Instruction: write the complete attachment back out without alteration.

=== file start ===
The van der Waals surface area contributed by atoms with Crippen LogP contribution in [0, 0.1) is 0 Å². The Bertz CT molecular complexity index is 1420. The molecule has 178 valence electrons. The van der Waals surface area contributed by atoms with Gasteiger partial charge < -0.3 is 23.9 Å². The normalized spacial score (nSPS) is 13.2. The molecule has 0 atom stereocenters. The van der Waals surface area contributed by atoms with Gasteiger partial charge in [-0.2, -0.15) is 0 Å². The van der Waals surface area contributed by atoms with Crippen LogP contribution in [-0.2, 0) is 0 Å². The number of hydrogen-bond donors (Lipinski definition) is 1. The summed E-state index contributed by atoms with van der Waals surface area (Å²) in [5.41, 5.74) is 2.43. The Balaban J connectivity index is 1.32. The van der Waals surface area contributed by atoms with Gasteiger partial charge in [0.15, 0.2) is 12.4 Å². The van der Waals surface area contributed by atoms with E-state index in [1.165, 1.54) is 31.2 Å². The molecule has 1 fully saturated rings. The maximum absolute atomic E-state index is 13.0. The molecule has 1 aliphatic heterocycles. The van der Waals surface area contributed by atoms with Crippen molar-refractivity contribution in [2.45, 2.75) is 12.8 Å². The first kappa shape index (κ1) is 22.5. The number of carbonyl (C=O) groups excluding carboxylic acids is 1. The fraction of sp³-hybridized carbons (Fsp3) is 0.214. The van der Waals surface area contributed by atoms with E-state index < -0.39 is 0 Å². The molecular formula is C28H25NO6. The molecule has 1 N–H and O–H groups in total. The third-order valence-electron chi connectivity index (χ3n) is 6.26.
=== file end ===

The van der Waals surface area contributed by atoms with Crippen LogP contribution in [0, 0.1) is 0 Å². The Bertz CT molecular complexity index is 1420. The molecule has 178 valence electrons. The van der Waals surface area contributed by atoms with Gasteiger partial charge < -0.3 is 23.9 Å². The normalized spacial score (nSPS) is 13.2. The molecule has 0 atom stereocenters. The van der Waals surface area contributed by atoms with Gasteiger partial charge in [-0.2, -0.15) is 0 Å². The van der Waals surface area contributed by atoms with Crippen LogP contribution in [-0.2, 0) is 0 Å². The number of hydrogen-bond donors (Lipinski definition) is 1. The summed E-state index contributed by atoms with van der Waals surface area (Å²) in [5.41, 5.74) is 2.43. The Balaban J connectivity index is 1.32. The van der Waals surface area contributed by atoms with Gasteiger partial charge in [0.15, 0.2) is 12.4 Å². The van der Waals surface area contributed by atoms with E-state index in [1.165, 1.54) is 31.2 Å². The molecule has 1 fully saturated rings. The maximum absolute atomic E-state index is 13.0. The molecule has 1 aliphatic heterocycles. The van der Waals surface area contributed by atoms with Crippen molar-refractivity contribution in [2.45, 2.75) is 12.8 Å². The first kappa shape index (κ1) is 22.5. The number of carbonyl (C=O) groups excluding carboxylic acids is 1. The fraction of sp³-hybridized carbons (Fsp3) is 0.214. The van der Waals surface area contributed by atoms with E-state index < -0.39 is 0 Å². The molecular formula is C28H25NO6. The molecule has 1 N–H and O–H groups in total. The third-order valence-electron chi connectivity index (χ3n) is 6.26.